Grand Rapids, Michigan, U.S.A.
Video by: Kala Project
Veteran: Kathy Champion, US Army
Artist: Abby/Jesse Hora (MAKE & Co.)
Kathryn Champion is a former paramedic/emergency medical technician practitioner, public school teacher, college professor, commander in Iraq of a U.S. Army special forces civil affairs unit made up of 500 men, and a wounded warrior.
Kathy has college degrees in several disciplines including biology, health sciences, and an MBA in small business administration.
But even with all these accomplishments and skillsets, life wasn’t always easy. When life gave her lemons, U.S. Army Colonel Kathy Champion learned to make the best damn lemonade she could make.
Kathy was medically discharged after serving 27 years due to the severity of her military-related injuries. Kathy became blind and also suffers from multiple sclerosis, a debilitating incurable illness that attacks the autoimmune system and causes extreme fatigue among other symptoms. At her lowest point, she found herself homeless and sleeping on park benches in Florida.
Despite her circumstances and struggles, Champion has bent but not broken. At a much better place in her life, she now climbs mountains, travels the world, goes sailing, bikes, runs marathons, and so much more. Her life’s daily motto is simple, “In all you do, be a Champion!”
Her enthusiasm and smile will light up a room, just like her shirt and boot design.
As part of the Alpha Industries x [HAS HEART] capsule collection to kick-off the 50 States: Veterans + Artists United tour, Alpha Industries has produced a limited number of HERO[series] designs into t-shirts, embroidered patches, and jackets. Click the patch image below to purchase “Best Damn Lemonade” via AlphaIndustries.com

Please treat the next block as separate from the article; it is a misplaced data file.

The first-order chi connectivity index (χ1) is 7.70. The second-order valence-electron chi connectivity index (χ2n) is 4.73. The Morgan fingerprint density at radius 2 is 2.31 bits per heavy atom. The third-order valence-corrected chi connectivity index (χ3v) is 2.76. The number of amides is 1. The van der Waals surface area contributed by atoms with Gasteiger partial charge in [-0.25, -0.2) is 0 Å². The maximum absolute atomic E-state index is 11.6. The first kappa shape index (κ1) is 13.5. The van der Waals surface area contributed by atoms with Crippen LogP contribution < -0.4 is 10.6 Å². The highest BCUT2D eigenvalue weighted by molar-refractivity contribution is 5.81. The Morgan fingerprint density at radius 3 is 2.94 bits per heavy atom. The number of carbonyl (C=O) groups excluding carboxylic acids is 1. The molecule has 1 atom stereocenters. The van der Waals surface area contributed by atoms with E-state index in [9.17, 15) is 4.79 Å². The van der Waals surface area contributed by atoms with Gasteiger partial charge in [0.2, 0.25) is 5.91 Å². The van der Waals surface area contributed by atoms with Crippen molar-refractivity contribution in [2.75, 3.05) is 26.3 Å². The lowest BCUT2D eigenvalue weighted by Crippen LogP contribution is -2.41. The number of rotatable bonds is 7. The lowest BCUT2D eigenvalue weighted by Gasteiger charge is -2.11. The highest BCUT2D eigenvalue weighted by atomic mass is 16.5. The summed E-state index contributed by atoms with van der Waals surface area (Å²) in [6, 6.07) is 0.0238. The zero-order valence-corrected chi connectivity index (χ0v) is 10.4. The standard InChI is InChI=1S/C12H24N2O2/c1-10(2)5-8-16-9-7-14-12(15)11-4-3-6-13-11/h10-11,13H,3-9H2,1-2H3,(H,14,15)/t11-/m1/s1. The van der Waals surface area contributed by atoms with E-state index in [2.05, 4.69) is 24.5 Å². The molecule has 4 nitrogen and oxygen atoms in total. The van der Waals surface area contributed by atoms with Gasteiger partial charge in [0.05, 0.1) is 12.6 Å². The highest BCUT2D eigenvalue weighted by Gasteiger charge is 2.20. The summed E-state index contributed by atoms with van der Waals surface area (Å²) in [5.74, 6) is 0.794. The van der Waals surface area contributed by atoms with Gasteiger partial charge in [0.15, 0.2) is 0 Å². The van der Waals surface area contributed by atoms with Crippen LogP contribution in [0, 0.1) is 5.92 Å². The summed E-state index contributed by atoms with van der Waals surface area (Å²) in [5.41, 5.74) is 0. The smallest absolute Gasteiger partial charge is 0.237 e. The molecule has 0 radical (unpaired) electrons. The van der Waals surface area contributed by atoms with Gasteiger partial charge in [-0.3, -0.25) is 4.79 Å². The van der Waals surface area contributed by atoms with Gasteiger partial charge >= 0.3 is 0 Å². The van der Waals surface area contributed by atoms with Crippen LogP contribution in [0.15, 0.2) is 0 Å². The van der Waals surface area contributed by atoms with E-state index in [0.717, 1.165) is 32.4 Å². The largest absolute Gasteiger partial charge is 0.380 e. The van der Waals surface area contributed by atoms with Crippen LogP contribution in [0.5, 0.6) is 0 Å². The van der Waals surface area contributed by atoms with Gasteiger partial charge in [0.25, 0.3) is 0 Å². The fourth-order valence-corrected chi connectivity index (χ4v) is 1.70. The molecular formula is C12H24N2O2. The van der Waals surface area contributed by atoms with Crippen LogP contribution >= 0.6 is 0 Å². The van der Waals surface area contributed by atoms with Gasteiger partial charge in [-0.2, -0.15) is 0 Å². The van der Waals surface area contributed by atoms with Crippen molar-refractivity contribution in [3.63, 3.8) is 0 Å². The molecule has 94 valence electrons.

*(25% of proceeds will benefit Veteran, Kathy Champion directly)*
While deployed in Iraq in 2005, U.S. Marine Chris Stephenson and his convoy were hit by IEDs. He was thrown from the vehicle and suffered severe internal and external injuries. His comrades in the vehicle were killed instantly by the impact.
The symbols within his design represent this life-changing moment. The jagged lines represent the splitting of this humvee, while the triangles symbolize how he was launched into the air from the vehicle, which ultimately may have saved his life. The dotted lines are his unconnected memories, the flowers are the daisy chain of IEDs that his vehicle hit, and the swirls are the whirlwind recovery process that will never end for him.
At the foundation of everything, the Eagle represents his U.S. Marine brothers and sisters. No matter who you are or where you’ve been, there’s no place like home surrounded by the ones you love.